The meteoric dust is not always evenly distributed along the orbit of the comet, so during some years more meteors are seen when Earth intersects the dust stream, and in other years fewer. For example, a very clumpy distribution is associated with the Leonid meteors, which in 1833 and again in 1866 (after an interval of 33 years—the period of the comet) yielded the most spectacular showers (sometimes called meteor storms) ever recorded (Figure 14.4). During the Leonid storm on November 17, 1866, up to a hundred meteors were observed per second in some locations. The Leonid shower of 2001 was not this intense, but it peaked at nearly a thousand meteors per hour—one every few seconds—observable from any dark viewing site.
The most dependable annual meteor display is the Perseid shower, which appears each year for about three nights near August 11. In the absence of bright moonlight, you can see one meteor every few minutes during a typical Perseid shower. Astronomers estimate that the total combined mass of the particles in the Perseid swarm is nearly a billion tons; the comet that gave rise to the particles in that swarm, called Swift-Tuttle, must originally have had at least that much mass. However, if its initial mass were comparable to the mass measured for Comet Halley, then Swift-Tuttle would have contained several hundred billion tons, suggesting that only a very small fraction of the original cometary material survives in the meteor stream.
No shower meteor has ever survived its flight through the atmosphere and been recovered for laboratory analysis. However, there are other ways to investigate the nature of these particles and thereby gain additional insight into the comets from which they are derived. Analysis of the flight paths of meteors shows that most of them are very light or porous, with densities typically less than 1.0 g/cm3. If you placed a fist-sized lump of meteor material on a table in Earth’s gravity, it might well fall apart under its own weight.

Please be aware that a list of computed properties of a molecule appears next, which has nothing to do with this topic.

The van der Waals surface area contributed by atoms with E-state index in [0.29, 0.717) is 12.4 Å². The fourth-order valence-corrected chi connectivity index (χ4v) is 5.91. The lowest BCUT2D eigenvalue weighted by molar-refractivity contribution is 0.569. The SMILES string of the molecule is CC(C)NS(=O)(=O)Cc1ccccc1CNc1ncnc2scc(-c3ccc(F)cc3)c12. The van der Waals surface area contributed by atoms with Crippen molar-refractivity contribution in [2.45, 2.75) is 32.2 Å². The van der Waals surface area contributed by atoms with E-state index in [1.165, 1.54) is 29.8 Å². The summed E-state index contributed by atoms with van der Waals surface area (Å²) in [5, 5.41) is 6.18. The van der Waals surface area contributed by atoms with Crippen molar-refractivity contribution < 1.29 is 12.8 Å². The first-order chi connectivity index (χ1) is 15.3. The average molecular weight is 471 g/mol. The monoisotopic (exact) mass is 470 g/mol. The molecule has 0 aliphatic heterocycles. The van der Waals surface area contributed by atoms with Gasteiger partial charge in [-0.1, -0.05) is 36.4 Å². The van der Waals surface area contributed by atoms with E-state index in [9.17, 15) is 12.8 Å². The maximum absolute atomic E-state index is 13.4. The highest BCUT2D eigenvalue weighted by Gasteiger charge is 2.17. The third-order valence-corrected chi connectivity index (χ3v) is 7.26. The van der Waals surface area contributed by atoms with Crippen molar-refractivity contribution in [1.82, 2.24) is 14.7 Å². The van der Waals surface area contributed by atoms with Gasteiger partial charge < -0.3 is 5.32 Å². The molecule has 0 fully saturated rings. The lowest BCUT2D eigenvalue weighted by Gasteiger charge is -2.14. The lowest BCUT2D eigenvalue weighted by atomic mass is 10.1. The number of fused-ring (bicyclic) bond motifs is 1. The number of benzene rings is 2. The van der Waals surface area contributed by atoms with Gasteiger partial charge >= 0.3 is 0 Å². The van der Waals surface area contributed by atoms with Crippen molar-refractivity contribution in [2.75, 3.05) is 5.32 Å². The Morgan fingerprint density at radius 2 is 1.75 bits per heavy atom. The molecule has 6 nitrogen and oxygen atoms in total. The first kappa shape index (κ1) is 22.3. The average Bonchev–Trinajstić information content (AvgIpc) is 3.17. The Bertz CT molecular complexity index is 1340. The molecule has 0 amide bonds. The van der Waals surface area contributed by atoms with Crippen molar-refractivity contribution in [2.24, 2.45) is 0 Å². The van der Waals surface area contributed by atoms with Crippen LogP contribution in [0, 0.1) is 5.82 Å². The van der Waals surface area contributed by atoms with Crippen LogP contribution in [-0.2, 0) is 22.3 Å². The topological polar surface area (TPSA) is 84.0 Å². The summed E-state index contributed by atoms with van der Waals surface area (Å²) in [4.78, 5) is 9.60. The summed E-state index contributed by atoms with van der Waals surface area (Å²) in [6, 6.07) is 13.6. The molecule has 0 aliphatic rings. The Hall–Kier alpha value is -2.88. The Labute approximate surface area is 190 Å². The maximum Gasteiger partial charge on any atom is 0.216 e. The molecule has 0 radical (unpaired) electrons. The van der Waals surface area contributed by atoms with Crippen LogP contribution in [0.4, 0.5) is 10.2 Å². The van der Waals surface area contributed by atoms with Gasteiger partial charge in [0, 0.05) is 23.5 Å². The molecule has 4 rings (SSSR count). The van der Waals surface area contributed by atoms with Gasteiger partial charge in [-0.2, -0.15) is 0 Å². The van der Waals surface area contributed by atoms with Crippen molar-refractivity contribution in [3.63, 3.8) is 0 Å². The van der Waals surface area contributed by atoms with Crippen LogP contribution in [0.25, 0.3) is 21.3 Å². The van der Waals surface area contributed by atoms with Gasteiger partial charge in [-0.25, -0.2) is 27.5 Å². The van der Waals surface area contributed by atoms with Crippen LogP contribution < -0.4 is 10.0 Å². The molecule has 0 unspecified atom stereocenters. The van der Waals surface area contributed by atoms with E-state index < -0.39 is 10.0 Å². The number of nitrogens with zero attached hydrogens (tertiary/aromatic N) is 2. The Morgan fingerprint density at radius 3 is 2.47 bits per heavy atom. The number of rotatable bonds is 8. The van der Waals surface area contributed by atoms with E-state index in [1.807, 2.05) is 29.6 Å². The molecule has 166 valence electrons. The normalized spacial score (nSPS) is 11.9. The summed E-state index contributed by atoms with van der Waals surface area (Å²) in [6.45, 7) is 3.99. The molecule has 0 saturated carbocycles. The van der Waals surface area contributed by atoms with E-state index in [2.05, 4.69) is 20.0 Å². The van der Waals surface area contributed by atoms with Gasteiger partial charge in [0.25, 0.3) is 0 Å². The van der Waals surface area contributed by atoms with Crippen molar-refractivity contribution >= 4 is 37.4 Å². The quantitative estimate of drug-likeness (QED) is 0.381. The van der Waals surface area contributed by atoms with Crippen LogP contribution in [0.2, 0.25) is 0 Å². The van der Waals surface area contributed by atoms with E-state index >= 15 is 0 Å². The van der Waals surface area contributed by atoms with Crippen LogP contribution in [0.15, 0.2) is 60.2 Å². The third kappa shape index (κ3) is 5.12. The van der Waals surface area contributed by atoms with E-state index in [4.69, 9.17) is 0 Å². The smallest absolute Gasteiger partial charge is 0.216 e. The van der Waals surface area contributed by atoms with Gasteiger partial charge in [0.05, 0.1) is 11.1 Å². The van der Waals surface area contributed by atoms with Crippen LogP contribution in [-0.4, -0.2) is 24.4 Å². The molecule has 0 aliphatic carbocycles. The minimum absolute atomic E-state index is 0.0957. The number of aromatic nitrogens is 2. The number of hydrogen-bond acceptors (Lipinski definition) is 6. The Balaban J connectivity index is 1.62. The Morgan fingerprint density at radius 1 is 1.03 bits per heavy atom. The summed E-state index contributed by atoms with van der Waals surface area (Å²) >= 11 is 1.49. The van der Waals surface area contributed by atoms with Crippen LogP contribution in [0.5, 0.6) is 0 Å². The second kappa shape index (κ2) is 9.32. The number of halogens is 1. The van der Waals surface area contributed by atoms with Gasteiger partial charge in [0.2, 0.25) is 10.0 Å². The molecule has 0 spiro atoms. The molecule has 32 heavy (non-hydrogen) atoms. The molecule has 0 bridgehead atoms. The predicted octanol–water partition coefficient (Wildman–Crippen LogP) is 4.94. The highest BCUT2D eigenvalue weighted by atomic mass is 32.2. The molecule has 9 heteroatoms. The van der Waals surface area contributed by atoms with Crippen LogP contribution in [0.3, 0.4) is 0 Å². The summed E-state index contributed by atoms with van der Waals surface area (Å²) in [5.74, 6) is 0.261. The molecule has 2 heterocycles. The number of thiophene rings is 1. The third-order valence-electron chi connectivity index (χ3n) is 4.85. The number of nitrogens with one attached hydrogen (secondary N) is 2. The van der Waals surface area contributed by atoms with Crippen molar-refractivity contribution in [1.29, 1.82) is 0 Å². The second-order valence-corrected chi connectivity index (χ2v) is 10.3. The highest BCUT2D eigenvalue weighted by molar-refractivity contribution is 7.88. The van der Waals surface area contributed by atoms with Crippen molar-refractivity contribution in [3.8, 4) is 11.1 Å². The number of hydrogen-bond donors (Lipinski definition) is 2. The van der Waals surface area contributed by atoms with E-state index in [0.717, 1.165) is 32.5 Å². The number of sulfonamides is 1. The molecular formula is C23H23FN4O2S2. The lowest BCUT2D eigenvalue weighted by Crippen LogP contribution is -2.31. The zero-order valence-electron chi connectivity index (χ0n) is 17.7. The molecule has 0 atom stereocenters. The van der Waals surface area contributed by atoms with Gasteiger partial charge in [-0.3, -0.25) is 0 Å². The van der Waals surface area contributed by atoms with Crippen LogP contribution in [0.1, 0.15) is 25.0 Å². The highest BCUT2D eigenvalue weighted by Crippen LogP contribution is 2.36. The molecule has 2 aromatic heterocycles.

Such light particles break up very easily in the atmosphere, accounting for the failure of even relatively large shower meteors to reach the ground. Comet dust is apparently fluffy, rather inconsequential stuff. NASA’s Stardust mission used a special substance, called aerogel, to collect these particles. We can also infer this from the tiny comet particles recovered in Earth’s atmosphere with high-flying aircraft (see Figure 13.19). This fluff, by its very nature, cannot reach Earth’s surface intact. However, more substantial fragments from asteroids do make it into our laboratories, as we will see in the next section.
Showering with the Stars
Observing a meteor shower is one of the easiest and most enjoyable astronomy activities for beginners (Figure 14.5). The best thing about it is that you don’t need a telescope or binoculars—in fact, they would positively get in your way. What you do need is a site far from city lights, with an unobstructed view of as much sky as possible. While the short bright lines in the sky made by individual meteors could, in theory, be traced back to a radiant point (as shown in Figure 14.3), the quick blips of light that represent the end of the meteor could happen anywhere above you.
The key to observing meteor showers is not to restrict your field of view, but to lie back and scan the sky alertly. Try to select a good shower (see the list in Table 14.1) and a night when the Moon will not be bright at the time you are observing. The Moon, street lights, vehicle headlights, bright flashlights, and cell phone and tablet screens will all get in the way of your seeing the faint meteor streaks.
You will see more meteors after midnight, when you are on the hemisphere of Earth that faces forward—in the direction of Earth’s revolution around the Sun. Before midnight, you are observing from the “back side” of Earth, and the only meteors you see will be those that traveled fast enough to catch up with Earth’s orbital motion.
When you’ve gotten away from all the lights, give your eyes about 15 minutes to get “dark adapted”—that is, for the pupils of your eyes to open up as much as possible. (This adaptation is the same thing that happens in a dark movie theater. When you first enter, you can’t see a thing, but eventually, as your pupils open wider, you can see pretty clearly by the faint light of the screen—and notice all that spilled popcorn on the floor.)
Seasoned meteor observers find a hill or open field and make sure to bring warm clothing, a blanket, and a thermos of hot coffee or chocolate with them. (It’s also nice to take along someone with whom you enjoy sitting in the dark.) Don’t expect to see fireworks or a laser show: meteor showers are subtle phenomena, best approached with a patience that reflects the fact that some of the dust you are watching burn up may first have been gathered into its parent comet more than 4.5 billion years ago, as the solar system was just forming.